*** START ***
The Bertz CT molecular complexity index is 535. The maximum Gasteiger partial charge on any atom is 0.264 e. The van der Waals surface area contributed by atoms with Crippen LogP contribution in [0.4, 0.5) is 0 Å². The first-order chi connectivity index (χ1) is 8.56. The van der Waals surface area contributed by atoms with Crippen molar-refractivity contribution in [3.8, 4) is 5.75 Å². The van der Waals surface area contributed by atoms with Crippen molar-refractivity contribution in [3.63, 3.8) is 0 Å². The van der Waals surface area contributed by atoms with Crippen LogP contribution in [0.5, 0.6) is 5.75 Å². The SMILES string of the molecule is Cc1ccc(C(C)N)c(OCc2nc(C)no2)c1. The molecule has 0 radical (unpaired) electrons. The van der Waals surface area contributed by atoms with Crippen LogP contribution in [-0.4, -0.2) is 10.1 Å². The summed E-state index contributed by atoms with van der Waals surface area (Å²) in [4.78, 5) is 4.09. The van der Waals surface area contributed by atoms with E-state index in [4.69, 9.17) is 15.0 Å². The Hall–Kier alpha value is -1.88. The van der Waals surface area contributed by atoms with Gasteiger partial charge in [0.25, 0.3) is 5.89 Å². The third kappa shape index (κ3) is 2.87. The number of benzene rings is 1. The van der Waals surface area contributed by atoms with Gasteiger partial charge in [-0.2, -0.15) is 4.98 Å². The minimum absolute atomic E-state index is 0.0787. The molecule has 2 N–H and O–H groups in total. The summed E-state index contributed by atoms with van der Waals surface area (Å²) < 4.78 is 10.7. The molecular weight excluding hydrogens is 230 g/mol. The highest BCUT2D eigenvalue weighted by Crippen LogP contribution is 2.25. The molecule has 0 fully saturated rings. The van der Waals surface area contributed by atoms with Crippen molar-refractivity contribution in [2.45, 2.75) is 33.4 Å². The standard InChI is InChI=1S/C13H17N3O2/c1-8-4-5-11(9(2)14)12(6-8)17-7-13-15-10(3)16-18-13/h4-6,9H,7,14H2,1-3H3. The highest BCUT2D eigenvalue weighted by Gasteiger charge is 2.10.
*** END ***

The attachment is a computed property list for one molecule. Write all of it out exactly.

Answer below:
The Bertz CT molecular complexity index is 535. The maximum Gasteiger partial charge on any atom is 0.264 e. The van der Waals surface area contributed by atoms with Crippen LogP contribution in [0.4, 0.5) is 0 Å². The first-order chi connectivity index (χ1) is 8.56. The van der Waals surface area contributed by atoms with Crippen molar-refractivity contribution in [3.8, 4) is 5.75 Å². The van der Waals surface area contributed by atoms with Crippen molar-refractivity contribution in [3.63, 3.8) is 0 Å². The van der Waals surface area contributed by atoms with Crippen LogP contribution in [0.5, 0.6) is 5.75 Å². The SMILES string of the molecule is Cc1ccc(C(C)N)c(OCc2nc(C)no2)c1. The molecule has 0 radical (unpaired) electrons. The van der Waals surface area contributed by atoms with Crippen LogP contribution in [-0.4, -0.2) is 10.1 Å². The summed E-state index contributed by atoms with van der Waals surface area (Å²) in [4.78, 5) is 4.09. The van der Waals surface area contributed by atoms with E-state index in [4.69, 9.17) is 15.0 Å². The Hall–Kier alpha value is -1.88. The van der Waals surface area contributed by atoms with Gasteiger partial charge in [0.25, 0.3) is 5.89 Å². The third kappa shape index (κ3) is 2.87. The number of benzene rings is 1. The van der Waals surface area contributed by atoms with Gasteiger partial charge in [-0.2, -0.15) is 4.98 Å². The minimum absolute atomic E-state index is 0.0787. The molecule has 2 N–H and O–H groups in total. The summed E-state index contributed by atoms with van der Waals surface area (Å²) < 4.78 is 10.7. The molecular weight excluding hydrogens is 230 g/mol. The highest BCUT2D eigenvalue weighted by Crippen LogP contribution is 2.25. The molecule has 0 fully saturated rings. The van der Waals surface area contributed by atoms with Crippen molar-refractivity contribution in [2.45, 2.75) is 33.4 Å². The standard InChI is InChI=1S/C13H17N3O2/c1-8-4-5-11(9(2)14)12(6-8)17-7-13-15-10(3)16-18-13/h4-6,9H,7,14H2,1-3H3. The highest BCUT2D eigenvalue weighted by Gasteiger charge is 2.10.